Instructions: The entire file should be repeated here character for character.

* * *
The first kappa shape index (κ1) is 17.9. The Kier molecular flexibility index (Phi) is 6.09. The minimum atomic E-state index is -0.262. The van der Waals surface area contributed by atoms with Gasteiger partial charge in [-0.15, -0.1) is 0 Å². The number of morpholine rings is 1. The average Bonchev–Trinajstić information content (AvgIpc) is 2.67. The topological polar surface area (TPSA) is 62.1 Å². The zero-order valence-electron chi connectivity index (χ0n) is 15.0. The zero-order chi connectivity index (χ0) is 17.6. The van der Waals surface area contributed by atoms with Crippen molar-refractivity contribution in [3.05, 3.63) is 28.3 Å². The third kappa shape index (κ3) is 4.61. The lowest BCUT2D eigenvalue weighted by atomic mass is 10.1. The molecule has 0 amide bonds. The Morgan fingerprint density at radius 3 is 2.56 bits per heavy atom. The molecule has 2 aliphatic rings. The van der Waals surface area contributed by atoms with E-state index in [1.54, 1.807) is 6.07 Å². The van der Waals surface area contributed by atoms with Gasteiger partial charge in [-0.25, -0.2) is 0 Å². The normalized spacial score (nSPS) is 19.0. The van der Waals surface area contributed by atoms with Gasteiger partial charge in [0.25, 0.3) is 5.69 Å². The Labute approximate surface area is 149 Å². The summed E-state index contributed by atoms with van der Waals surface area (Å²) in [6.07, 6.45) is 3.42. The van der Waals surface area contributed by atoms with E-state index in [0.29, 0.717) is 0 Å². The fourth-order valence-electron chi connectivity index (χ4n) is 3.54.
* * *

The first kappa shape index (κ1) is 17.9. The Kier molecular flexibility index (Phi) is 6.09. The minimum atomic E-state index is -0.262. The van der Waals surface area contributed by atoms with Gasteiger partial charge in [-0.15, -0.1) is 0 Å². The number of morpholine rings is 1. The average Bonchev–Trinajstić information content (AvgIpc) is 2.67. The topological polar surface area (TPSA) is 62.1 Å². The zero-order valence-electron chi connectivity index (χ0n) is 15.0. The zero-order chi connectivity index (χ0) is 17.6. The van der Waals surface area contributed by atoms with Crippen molar-refractivity contribution in [3.05, 3.63) is 28.3 Å². The third kappa shape index (κ3) is 4.61. The lowest BCUT2D eigenvalue weighted by atomic mass is 10.1. The molecule has 0 amide bonds. The Morgan fingerprint density at radius 3 is 2.56 bits per heavy atom. The molecule has 2 aliphatic rings. The van der Waals surface area contributed by atoms with E-state index in [1.54, 1.807) is 6.07 Å². The van der Waals surface area contributed by atoms with Gasteiger partial charge in [-0.25, -0.2) is 0 Å². The normalized spacial score (nSPS) is 19.0. The van der Waals surface area contributed by atoms with Gasteiger partial charge in [0.25, 0.3) is 5.69 Å². The Labute approximate surface area is 149 Å². The summed E-state index contributed by atoms with van der Waals surface area (Å²) in [6.07, 6.45) is 3.42. The van der Waals surface area contributed by atoms with E-state index in [0.29, 0.717) is 0 Å². The fourth-order valence-electron chi connectivity index (χ4n) is 3.54.